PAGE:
Wednesday July 10, 2013Golden Moment in the Donovan Family
Photo courtesy of USA Basketball.
Photo courtesy of USA Basketball.
GAINESVILLE, Fla. -- The national anthem of the United States had just echoed through the arena, followed by streamers and confetti falling from the rafters.
From his place atop the gold-medal podium, USA coach Billy Donovan hopped to the floor and began weaving through members of his Under-19 basketball squad as it celebrated, along with assistant coaches and support staff, an 82-68 victory over Serbia and just the third title from the age group in the FIBA World Championships over the last 26 years.
Donovan was looking for the team's manager, who happened to be his oldest son. It didn't take long for the elder Billy to find younger Billy and pull him close for a hug.
That's when the coach lifted the medal from around his neck and draped it over his son's.
"This is for you," the coach said.
How's that for a father-son moment worth its weight -- and then some -- in you-know-what?
"I was not expecting that," young Billy said Wednesday. "I tried to give it back to him, but he told me how much he loved me and how he wanted me to have it. I was just kind of speechless after that."
Whatever needed to be said, had been.
Pretty nice way to tip off what figures to be a unique year in the Donovan household, what with young Billy, the transfer from Catholic University, now eligible to join the 2013-14 Gators and take part in all team activities -- including road game travel -- after sitting out last season under NCAA transfer rules.
Donovan's son originally went to Catholic because of its location in the nation's capital. He had ambitions, perhaps, of working in politics.
But his love for the game (and his family) brought him home. Donovan now thinks his future may be as a teacher and coach, so he has a head start -- and nice trinket -- on experiencing the game firsthand alongside his future Hall of Fame father.
Dad is very happy about it.
"My parents never missed any of my games, but because of my job I've missed a lot of my kids' things -- and sometimes I feel bad about it," Coach Donovan said. "I love that he's here, and I loved that he was able to be with us over there."
That would be Prague, Czech Republic, site of the FIBA Worlds. As manager, young Billy had the normal (and often inglorious) duties and chores -- doing laundry, sweeping floors, fetching Gatorade -- but he also was privy to all practices, team meetings and coaching skull sessions, which featured his father huddling with Virginia Commonwealth's Shaka Smart and Virginia's Tony Bennett, who served as Donovan's two assistants.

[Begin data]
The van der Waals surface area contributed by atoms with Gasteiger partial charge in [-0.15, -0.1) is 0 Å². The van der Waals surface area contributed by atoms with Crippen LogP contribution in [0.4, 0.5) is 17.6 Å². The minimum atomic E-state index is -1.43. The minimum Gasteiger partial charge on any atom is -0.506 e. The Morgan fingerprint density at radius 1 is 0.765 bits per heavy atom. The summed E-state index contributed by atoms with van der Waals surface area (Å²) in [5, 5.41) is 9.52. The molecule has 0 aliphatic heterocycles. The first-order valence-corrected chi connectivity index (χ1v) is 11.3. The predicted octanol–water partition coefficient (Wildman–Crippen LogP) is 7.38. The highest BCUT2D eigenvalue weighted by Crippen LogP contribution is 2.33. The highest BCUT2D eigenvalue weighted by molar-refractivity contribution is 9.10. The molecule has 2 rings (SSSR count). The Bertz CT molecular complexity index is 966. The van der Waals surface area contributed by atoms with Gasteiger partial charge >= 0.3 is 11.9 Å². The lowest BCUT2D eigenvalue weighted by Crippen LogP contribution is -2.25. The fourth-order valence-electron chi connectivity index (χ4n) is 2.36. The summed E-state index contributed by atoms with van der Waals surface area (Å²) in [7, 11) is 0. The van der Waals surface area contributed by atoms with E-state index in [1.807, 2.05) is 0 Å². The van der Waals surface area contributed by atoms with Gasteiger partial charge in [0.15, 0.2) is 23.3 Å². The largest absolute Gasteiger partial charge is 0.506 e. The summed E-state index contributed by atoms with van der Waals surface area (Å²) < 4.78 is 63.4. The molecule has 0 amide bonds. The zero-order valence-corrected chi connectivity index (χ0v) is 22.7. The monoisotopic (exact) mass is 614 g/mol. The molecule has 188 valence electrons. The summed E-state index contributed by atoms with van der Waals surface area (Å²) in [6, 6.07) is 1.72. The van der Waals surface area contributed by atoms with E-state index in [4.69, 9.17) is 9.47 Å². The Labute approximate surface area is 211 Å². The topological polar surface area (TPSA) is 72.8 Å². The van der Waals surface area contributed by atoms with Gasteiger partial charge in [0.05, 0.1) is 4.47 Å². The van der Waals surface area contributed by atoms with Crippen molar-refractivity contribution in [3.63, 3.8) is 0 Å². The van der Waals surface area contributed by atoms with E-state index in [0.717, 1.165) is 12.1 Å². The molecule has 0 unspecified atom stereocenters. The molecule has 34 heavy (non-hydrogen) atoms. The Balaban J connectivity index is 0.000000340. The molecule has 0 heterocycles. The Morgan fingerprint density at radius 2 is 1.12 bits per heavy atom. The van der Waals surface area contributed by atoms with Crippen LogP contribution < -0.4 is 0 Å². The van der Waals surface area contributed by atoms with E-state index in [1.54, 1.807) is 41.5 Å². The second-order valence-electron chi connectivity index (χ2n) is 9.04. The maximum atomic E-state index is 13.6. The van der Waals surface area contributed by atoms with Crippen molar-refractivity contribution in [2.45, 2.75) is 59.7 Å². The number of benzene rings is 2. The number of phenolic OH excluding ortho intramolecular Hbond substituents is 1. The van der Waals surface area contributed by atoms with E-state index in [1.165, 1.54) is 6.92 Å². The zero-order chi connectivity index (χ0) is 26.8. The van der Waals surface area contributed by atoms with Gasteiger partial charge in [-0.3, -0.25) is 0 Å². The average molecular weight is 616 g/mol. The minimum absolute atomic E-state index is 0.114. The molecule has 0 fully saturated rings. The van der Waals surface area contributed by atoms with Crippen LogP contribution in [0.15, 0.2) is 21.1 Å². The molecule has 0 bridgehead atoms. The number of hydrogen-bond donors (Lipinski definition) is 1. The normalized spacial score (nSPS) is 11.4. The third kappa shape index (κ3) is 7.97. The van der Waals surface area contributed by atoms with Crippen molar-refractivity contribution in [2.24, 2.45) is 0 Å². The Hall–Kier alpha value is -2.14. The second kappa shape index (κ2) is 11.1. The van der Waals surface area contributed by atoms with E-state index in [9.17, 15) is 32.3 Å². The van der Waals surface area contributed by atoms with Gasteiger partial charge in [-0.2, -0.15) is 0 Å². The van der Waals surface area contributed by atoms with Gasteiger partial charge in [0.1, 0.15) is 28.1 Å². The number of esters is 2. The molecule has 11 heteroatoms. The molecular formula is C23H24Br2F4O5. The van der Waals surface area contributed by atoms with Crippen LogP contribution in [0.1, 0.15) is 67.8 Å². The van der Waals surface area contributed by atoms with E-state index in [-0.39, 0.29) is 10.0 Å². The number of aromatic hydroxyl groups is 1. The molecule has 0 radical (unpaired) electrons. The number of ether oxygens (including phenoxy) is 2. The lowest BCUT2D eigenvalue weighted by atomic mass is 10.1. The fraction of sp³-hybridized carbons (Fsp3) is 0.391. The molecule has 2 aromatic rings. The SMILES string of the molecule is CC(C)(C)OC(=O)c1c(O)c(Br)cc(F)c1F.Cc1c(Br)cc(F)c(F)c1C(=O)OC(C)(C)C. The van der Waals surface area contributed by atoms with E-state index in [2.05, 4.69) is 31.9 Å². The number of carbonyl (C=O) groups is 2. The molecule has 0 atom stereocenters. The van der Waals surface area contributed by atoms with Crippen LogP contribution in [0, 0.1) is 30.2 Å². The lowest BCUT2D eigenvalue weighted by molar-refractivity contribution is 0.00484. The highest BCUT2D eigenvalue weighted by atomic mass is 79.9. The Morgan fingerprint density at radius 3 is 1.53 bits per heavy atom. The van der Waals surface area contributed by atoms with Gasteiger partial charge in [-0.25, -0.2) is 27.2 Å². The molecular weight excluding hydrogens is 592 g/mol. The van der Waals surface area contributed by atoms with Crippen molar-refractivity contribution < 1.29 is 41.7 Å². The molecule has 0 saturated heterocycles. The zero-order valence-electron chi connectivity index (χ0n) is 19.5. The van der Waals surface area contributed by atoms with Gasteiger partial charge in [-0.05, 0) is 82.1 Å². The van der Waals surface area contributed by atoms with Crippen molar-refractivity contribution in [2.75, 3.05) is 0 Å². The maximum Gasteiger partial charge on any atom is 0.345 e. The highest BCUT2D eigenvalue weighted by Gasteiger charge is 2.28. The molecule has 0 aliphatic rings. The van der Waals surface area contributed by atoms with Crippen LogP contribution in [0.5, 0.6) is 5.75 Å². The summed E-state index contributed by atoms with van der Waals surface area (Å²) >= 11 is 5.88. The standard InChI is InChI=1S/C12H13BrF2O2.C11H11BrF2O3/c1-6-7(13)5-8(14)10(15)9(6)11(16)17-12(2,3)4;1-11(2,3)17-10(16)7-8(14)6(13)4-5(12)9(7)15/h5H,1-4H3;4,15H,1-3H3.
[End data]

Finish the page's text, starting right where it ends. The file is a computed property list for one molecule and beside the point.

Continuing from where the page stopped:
"He was knee-deep in it all," father said.
And took advantage of it.
From the tryouts in Colorado Springs, Colo. (where Mike Krzyzewski and Jim Boeheim were among the USA selection committee) to the mini-camp in Washington (at the NBA Wizards' headquarters) and for the two weeks in Prague, young Billy Donovan soaked up the basketball like a sweaty towel. He kept a daily journal of his time with the USA team, jotting down observations from Smart's thoughts on the press to Bennett's takes on his trademark defense, to his father's pre-game words of wisdom and anything else he felt noteworthy.
"I had enough to write a three-page reflection after the whole experience; just for myself," he said. "Something I can cherish and remember."
One of the many.
Meanwhile, Donovan, the dad, is receiving mega-praise among the USA Basketball community for his handling of the team and how the players embraced his message and style of play.
The U19 Americans had won just two of the previous seven FIBA World tournaments, dating to 1987, in good part because the 19-year-old threshold comes when really good college players are turning pro while opposing national teams have, in some cases, played together for months; even years.
But Donovan, Smart and Bennett took a two-week-old team featuring four or five likely future first-round draft picks -- including slam-dunk 2014 lottery point guard Marcus Smart of Oklahoma State -- and got them to play for the flag.
"What we were able to do was use the depth and athleticism of all 12 guys to press, get turnovers, get to the offensive glass and rebound," said Coach Donovan, who along with last year's gold-medal performance in the U18 FIBA Tournament of the Americas is now 14-0 in international play. "And the one thing I'll say about our guys -- who were a joy to coach, one through 12 -- was they all had good motors and really good energy. Winning to them was really important.
"And I give them credit because every single one of those guys is a high-profile player, and they all knew going in there would be some form of sacrifice that would have to take place for us to win. No one was going to score 25 points. No one was going to play 35 minutes. It was going to be a collective effort and their buying into that was really tremendous."
Better than that, it was golden.
"If you listen, some people are already calling it the best 19-and-under team the US has ever had," said young Billy, whose mother will frame his medal. "To be there and to think you were part of something so special, I'm going to have to let that sink in for a while."